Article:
Silicon Valley banks drained $42 billion in deposits
The collapse of the Silicon Valley bank was triggered by a massive run on the bank, with customers beginning to withdraw $42 billion this week.
The bank was taken over by the Federal Deposit Insurance Corporation on Friday after the California Department of Financial Protection and Innovation (DFPI) found the bank insolvent.
According to the DFPI, the bank was in “sound financial condition” prior to the operation. Customers withdrew $42 billion, leaving the bank with a negative cash balance of $958 million.
Summary of events since DFPI took over the bank:
On March 8, 2023, the Bank announced a loss of approximately $1.8 billion on the sale of investments (US Treasury bills and mortgage-backed securities). On March 8, 2023, the Bank Holding announced that the capital increase would be carried out. Despite the bank’s financial health up until March 9, 2023, investors and depositors responded by beginning to withdraw $42 billion in deposits from the Bank on March 9, 2023, causing protests against the Bank. As of the close of business on March 9, the bank had a negative cash balance of approximately $958 million. Despite efforts by the Bank to transfer collateral from various sources with the help of regulators, the Bank was unable to meet its cash holdings at the Federal Reserve. The hasty withdrawal of deposits has resulted in the Bank not being able to pay its obligations on time, and the Bank is now insolvent.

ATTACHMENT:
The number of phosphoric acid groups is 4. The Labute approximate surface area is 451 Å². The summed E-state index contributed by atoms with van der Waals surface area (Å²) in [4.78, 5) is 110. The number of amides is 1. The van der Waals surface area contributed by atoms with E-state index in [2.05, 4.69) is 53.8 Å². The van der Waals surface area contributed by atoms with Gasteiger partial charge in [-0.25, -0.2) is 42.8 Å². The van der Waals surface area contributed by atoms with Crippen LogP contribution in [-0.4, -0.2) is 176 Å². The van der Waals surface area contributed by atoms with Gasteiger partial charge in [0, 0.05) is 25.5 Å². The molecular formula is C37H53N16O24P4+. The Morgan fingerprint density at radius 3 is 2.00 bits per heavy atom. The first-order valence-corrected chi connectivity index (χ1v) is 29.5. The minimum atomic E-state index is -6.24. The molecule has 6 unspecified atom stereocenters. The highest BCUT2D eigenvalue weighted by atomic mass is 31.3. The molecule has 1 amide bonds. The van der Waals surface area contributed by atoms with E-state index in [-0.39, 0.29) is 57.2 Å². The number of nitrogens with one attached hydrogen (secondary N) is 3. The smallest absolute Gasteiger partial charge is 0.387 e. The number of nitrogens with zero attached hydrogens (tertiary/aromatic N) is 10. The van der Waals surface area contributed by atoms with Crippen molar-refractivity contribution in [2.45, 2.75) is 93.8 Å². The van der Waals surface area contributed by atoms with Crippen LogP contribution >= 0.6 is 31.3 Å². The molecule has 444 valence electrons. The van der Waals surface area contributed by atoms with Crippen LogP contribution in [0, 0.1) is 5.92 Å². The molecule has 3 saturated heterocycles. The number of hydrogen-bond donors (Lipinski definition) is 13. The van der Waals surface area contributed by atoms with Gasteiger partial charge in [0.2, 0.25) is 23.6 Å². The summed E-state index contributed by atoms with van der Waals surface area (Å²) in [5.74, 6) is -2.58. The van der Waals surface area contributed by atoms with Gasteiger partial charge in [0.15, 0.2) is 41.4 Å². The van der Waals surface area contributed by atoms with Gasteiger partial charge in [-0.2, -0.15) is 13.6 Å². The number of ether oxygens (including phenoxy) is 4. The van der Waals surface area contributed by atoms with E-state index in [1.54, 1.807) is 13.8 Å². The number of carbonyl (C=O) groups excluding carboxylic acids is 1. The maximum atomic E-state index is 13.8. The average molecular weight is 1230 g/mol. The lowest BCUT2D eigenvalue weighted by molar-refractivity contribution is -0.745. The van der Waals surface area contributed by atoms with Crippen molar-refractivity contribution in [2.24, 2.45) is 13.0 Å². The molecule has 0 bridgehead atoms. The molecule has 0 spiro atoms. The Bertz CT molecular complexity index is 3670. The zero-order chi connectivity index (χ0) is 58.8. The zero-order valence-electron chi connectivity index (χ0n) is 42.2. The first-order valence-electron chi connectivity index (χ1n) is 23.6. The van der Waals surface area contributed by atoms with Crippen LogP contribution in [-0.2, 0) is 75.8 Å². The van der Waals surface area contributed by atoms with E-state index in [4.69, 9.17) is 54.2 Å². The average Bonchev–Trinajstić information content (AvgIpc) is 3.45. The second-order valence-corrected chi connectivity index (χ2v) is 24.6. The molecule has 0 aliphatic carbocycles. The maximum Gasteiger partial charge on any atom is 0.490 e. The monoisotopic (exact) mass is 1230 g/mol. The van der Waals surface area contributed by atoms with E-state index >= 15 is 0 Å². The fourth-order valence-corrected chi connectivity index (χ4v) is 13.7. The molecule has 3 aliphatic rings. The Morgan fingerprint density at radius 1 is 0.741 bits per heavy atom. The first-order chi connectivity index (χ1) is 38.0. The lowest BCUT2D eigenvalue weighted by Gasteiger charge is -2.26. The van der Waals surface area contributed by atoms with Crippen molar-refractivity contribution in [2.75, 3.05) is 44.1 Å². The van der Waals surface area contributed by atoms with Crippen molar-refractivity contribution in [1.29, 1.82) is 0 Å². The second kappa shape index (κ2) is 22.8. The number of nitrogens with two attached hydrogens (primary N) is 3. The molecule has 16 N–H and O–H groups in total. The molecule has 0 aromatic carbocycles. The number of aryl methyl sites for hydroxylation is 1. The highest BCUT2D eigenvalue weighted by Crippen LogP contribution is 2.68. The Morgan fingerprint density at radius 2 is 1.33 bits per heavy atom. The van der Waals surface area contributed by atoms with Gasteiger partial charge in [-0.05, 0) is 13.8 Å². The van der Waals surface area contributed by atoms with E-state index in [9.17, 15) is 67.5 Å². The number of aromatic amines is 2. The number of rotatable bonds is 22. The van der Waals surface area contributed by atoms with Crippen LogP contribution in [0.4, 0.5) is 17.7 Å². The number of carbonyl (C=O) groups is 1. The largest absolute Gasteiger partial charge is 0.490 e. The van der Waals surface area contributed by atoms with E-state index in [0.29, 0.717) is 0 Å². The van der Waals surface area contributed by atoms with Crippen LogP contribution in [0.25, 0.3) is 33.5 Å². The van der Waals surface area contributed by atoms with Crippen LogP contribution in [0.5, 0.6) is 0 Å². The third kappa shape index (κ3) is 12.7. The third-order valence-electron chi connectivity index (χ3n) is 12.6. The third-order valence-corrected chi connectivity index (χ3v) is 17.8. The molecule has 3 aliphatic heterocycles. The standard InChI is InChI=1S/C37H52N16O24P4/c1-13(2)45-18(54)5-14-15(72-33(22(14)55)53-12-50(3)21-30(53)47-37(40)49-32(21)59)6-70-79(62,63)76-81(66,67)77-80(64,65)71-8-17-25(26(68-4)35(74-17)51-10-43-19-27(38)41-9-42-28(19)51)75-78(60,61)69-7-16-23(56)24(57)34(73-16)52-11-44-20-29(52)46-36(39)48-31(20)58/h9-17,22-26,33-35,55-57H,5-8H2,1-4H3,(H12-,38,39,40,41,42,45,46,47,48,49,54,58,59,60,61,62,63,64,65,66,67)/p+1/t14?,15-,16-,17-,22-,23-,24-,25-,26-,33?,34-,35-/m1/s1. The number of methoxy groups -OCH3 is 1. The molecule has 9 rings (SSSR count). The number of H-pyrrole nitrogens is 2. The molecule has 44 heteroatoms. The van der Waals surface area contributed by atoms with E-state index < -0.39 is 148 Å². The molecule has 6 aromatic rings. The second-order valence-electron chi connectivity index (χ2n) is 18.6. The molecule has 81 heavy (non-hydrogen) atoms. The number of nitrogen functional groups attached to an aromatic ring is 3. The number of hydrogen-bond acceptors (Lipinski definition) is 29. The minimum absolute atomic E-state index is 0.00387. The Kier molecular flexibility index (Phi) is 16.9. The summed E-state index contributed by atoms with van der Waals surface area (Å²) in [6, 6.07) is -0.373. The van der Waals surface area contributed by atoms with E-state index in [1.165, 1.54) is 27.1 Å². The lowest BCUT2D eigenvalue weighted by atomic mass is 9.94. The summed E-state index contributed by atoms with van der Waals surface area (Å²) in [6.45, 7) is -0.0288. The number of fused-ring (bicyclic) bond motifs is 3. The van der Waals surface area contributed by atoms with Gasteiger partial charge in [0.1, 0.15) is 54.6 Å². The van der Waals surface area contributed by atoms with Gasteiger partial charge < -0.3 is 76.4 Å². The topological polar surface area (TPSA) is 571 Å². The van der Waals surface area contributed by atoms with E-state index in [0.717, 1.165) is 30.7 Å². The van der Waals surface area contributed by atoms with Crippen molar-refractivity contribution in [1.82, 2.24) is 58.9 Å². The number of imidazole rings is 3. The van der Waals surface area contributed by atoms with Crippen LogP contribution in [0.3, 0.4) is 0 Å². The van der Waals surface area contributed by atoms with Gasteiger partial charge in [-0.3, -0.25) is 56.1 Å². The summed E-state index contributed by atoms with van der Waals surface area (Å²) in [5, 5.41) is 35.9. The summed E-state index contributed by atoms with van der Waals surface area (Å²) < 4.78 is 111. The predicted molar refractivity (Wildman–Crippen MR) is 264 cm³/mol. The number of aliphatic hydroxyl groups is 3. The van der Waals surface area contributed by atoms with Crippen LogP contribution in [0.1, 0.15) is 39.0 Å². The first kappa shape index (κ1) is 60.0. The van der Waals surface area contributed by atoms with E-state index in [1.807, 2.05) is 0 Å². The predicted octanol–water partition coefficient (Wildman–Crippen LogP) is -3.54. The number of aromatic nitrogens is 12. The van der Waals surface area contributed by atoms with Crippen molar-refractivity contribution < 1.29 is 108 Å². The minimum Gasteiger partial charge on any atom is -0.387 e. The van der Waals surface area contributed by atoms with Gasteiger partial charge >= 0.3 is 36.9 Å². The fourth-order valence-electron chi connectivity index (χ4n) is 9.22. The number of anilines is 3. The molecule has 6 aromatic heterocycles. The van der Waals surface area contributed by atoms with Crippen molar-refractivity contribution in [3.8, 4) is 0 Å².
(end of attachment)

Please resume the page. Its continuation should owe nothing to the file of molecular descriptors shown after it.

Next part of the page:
Before its collapse, the Silicon Valley bank was the 16th largest bank by assets, according to data from the US Federal Reserve, which showed the bank had $209 billion in assets as of December 31, 2022.
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